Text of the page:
It's been a season of mould-breaking for Borja Sainz.

When he first arrived at Norwich City he bucked the trend of experienced, home-grown players to bolster David Wagner's first-team group, marking a short-lived return to the intelligent recruitment that defined a bygone era.

He followed Ashley Barnes, Jack Stacey and Shane Duffy into Carrow Road, with the fanfare over his capture no surprise. He represented the allure of the unknown, a mysterious excitement compared to the known quantities of the aforementioned trio.

He also represented goals, assists, skill, endeavour and youth; all qualities fans were baying for as they feared a cliché Championship transfer window. Their hopes were pinned on the Spaniard.

So it meant complete devastation when, eight days after his capture from Turkish side Giersunspor, Sainz was ruled out for months with a serious ankle injury.

At that point the sensational form of Jonathan Rowe had been predicted by few, and fans were left with Duffy's debut own goal to ruminate on in King's Lynn.

The wait for Sainz's return felt slightly less long during August, when City were powering toward the top of the table and occupying a role as shock entrants to the automatic promotion race, but in the dark days of autumn it couldn't come quick enough.

By the end of September he'd made his debut for the club and scored his first goal, dispatching beyond Marek Rodak to cap a fine cameo against Fulham in the Carabao Cup. At that point he seemed ripe for selection, but the saga dragged well into October and then November.

For weeks Wagner resisted the urge to start his number seven, drawing the increased ire of supporters already fed up with a dull style of play and dire results. 

It took until December 13's 3-1 win over Sheffield Wednesday for Sainz to finally earn his first start in yellow and green, and there was a collective 'told you so' feeling for the Carrow Road crowd when he bent into the far corner just seven minutes in.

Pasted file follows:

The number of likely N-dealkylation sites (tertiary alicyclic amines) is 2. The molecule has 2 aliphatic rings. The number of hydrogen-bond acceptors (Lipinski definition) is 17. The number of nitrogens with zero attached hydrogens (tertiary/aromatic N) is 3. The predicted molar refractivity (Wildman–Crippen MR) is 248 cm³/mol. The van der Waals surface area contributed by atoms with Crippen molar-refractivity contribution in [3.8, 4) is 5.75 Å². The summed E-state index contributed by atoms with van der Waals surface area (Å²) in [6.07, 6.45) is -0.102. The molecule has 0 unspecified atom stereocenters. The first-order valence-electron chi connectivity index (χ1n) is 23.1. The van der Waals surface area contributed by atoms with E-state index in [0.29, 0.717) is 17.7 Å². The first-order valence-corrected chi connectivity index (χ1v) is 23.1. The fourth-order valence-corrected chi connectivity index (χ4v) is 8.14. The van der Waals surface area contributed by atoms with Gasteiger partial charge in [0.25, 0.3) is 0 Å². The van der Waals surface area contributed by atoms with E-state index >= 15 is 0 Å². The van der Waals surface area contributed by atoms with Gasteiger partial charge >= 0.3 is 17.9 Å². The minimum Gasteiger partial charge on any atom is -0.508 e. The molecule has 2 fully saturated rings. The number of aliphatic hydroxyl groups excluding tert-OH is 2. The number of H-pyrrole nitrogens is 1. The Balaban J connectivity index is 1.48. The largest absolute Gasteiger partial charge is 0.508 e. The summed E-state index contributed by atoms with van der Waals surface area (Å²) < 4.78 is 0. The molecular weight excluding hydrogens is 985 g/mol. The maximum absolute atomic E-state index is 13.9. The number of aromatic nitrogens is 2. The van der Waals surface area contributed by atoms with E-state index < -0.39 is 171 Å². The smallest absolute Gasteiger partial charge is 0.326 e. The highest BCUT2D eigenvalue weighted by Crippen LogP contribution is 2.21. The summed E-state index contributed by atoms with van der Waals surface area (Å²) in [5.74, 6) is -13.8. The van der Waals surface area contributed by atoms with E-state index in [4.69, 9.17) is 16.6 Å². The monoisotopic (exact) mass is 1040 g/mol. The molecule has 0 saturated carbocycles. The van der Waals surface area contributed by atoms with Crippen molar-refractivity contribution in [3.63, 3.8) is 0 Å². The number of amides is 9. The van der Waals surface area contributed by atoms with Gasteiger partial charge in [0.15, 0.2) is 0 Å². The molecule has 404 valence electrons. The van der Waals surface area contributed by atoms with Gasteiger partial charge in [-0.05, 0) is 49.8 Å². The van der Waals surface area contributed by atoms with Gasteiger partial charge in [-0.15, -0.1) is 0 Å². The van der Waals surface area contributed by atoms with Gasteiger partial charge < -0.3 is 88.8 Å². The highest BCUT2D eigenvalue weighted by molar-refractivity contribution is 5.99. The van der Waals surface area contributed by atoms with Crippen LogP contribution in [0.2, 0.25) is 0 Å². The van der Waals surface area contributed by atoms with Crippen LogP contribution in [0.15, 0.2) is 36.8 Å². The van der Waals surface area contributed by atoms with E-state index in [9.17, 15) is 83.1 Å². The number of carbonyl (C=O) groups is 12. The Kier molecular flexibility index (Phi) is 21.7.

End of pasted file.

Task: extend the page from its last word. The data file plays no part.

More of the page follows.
It took nearly three months of fitness for David Wagner (right) to give Sainz his first startIt took nearly three months of fitness for David Wagner (right) to give Sainz his first start (Image: Paul Chesterton/Focus Images Ltd)

His petulant sending off in a Boxing Day defeat to West Brom put on a blot on things 13 days later, but from there he rose to key player status at Carrow Road. An overturned red card at Middlesbrough was another low point, but he finished the campaign with eight goals; that's exactly as many as Emi Buendia registered in his first English campaign.

Included in those were rasping strikes against Coventry, Liverpool and Rotherham, intelligent finishes against Huddersfield and Bristol City and a passionate love for finding the right-hand corners.

He also stood out as the Canaries' key player in a tense play-off semi-final first leg, benched in the second leg only for Wagner's seeming plan to take the tie to extra time.

Many have diagnosed Josh Sargent's return as the moment Norwich kicked back into gear, but given the timing of Sainz's belated integration and the body of work he put together, they may be underestimating his influence.

With key players set to leave NR1 this summer and the opportunity for new heroes to emerge, the 23-year-old has put himself right at the front of the queue. What he achieved in his first season was impressive, but fans are already turning their attention to what the future could hold.

Under a head coach in Johannes Hoff Thorup who's used dribbling wingers to his advantage previously and is all about attacking, Sainz could go from strength to strength in City's new era.

He arrived a rough diamond but has already been honed a great deal. If Thorup can develop him as he did so many others at Nordsjalland, he'll have a real star on his hands in Norwich.